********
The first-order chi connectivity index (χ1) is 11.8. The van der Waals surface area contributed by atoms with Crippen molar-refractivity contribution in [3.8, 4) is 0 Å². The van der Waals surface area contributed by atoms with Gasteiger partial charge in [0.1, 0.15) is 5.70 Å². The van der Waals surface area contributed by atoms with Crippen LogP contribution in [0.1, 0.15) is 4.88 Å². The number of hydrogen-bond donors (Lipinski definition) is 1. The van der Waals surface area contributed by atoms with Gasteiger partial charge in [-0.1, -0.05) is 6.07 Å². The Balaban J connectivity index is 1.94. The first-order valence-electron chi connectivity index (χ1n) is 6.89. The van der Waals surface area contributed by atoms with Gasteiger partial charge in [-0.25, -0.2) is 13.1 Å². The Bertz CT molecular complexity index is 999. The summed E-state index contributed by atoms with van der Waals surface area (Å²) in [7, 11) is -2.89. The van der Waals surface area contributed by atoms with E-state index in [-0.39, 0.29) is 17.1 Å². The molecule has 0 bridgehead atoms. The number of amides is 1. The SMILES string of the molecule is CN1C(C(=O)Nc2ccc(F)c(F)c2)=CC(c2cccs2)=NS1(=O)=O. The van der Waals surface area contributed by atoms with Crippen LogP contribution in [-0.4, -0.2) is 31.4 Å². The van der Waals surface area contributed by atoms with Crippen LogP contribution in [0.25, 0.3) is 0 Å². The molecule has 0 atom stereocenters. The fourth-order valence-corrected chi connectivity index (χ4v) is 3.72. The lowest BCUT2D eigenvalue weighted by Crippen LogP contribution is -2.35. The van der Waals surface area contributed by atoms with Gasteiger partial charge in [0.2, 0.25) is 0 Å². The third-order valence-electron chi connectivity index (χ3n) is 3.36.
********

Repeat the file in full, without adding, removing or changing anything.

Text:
The first-order chi connectivity index (χ1) is 11.8. The van der Waals surface area contributed by atoms with Crippen molar-refractivity contribution in [3.8, 4) is 0 Å². The van der Waals surface area contributed by atoms with Gasteiger partial charge in [0.1, 0.15) is 5.70 Å². The van der Waals surface area contributed by atoms with Crippen LogP contribution in [0.1, 0.15) is 4.88 Å². The number of hydrogen-bond donors (Lipinski definition) is 1. The van der Waals surface area contributed by atoms with Gasteiger partial charge in [-0.1, -0.05) is 6.07 Å². The Balaban J connectivity index is 1.94. The first-order valence-electron chi connectivity index (χ1n) is 6.89. The van der Waals surface area contributed by atoms with Gasteiger partial charge in [-0.25, -0.2) is 13.1 Å². The Bertz CT molecular complexity index is 999. The summed E-state index contributed by atoms with van der Waals surface area (Å²) in [7, 11) is -2.89. The van der Waals surface area contributed by atoms with E-state index in [-0.39, 0.29) is 17.1 Å². The molecule has 0 bridgehead atoms. The number of amides is 1. The SMILES string of the molecule is CN1C(C(=O)Nc2ccc(F)c(F)c2)=CC(c2cccs2)=NS1(=O)=O. The van der Waals surface area contributed by atoms with Crippen LogP contribution in [-0.4, -0.2) is 31.4 Å². The van der Waals surface area contributed by atoms with Crippen LogP contribution in [0.25, 0.3) is 0 Å². The molecule has 0 atom stereocenters. The fourth-order valence-corrected chi connectivity index (χ4v) is 3.72. The lowest BCUT2D eigenvalue weighted by Crippen LogP contribution is -2.35. The van der Waals surface area contributed by atoms with Gasteiger partial charge in [0.2, 0.25) is 0 Å². The third-order valence-electron chi connectivity index (χ3n) is 3.36.